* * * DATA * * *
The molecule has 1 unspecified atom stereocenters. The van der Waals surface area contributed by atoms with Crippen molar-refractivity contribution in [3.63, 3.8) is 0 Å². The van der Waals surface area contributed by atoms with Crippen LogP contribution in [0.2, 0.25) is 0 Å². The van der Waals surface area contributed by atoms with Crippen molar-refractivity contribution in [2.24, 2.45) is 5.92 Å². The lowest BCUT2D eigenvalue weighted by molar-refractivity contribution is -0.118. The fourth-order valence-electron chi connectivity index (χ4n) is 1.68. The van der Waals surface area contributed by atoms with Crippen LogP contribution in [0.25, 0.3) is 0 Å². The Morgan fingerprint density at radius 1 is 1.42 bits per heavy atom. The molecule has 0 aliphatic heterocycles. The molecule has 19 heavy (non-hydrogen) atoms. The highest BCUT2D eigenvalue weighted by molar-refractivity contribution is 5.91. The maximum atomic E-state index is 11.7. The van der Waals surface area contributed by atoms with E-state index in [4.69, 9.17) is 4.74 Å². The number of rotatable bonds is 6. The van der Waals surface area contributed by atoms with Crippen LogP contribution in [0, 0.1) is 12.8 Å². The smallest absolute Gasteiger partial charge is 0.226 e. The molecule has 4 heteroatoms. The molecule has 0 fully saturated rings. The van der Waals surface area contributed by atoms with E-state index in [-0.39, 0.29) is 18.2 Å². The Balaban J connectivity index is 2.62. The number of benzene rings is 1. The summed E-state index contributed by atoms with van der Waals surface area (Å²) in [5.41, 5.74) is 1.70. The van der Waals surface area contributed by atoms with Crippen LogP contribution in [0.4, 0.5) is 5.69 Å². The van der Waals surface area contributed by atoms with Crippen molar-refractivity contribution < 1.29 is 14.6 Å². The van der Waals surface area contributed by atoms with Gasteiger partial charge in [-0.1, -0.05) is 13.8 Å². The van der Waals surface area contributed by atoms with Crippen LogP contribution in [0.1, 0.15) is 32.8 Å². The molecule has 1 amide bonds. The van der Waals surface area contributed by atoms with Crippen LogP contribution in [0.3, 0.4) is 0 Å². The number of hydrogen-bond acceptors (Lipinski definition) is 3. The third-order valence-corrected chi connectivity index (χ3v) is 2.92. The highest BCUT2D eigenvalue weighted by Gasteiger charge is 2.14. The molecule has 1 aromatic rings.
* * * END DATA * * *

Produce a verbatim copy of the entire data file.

The molecule has 1 unspecified atom stereocenters. The van der Waals surface area contributed by atoms with Crippen molar-refractivity contribution in [3.63, 3.8) is 0 Å². The van der Waals surface area contributed by atoms with Crippen LogP contribution in [0.2, 0.25) is 0 Å². The van der Waals surface area contributed by atoms with Crippen molar-refractivity contribution in [2.24, 2.45) is 5.92 Å². The lowest BCUT2D eigenvalue weighted by molar-refractivity contribution is -0.118. The fourth-order valence-electron chi connectivity index (χ4n) is 1.68. The van der Waals surface area contributed by atoms with Crippen LogP contribution in [0.25, 0.3) is 0 Å². The Morgan fingerprint density at radius 1 is 1.42 bits per heavy atom. The molecule has 0 aliphatic heterocycles. The molecule has 19 heavy (non-hydrogen) atoms. The highest BCUT2D eigenvalue weighted by molar-refractivity contribution is 5.91. The maximum atomic E-state index is 11.7. The van der Waals surface area contributed by atoms with E-state index in [4.69, 9.17) is 4.74 Å². The number of rotatable bonds is 6. The van der Waals surface area contributed by atoms with Crippen LogP contribution in [0, 0.1) is 12.8 Å². The smallest absolute Gasteiger partial charge is 0.226 e. The molecule has 4 heteroatoms. The molecule has 0 fully saturated rings. The van der Waals surface area contributed by atoms with E-state index in [-0.39, 0.29) is 18.2 Å². The Balaban J connectivity index is 2.62. The number of benzene rings is 1. The summed E-state index contributed by atoms with van der Waals surface area (Å²) in [5.41, 5.74) is 1.70. The van der Waals surface area contributed by atoms with Crippen LogP contribution in [0.4, 0.5) is 5.69 Å². The van der Waals surface area contributed by atoms with Crippen molar-refractivity contribution < 1.29 is 14.6 Å². The van der Waals surface area contributed by atoms with Gasteiger partial charge in [-0.1, -0.05) is 13.8 Å². The van der Waals surface area contributed by atoms with Crippen LogP contribution in [0.1, 0.15) is 32.8 Å². The molecule has 1 amide bonds. The van der Waals surface area contributed by atoms with Crippen LogP contribution in [0.3, 0.4) is 0 Å². The number of hydrogen-bond acceptors (Lipinski definition) is 3. The third-order valence-corrected chi connectivity index (χ3v) is 2.92. The highest BCUT2D eigenvalue weighted by Gasteiger charge is 2.14. The molecule has 1 aromatic rings.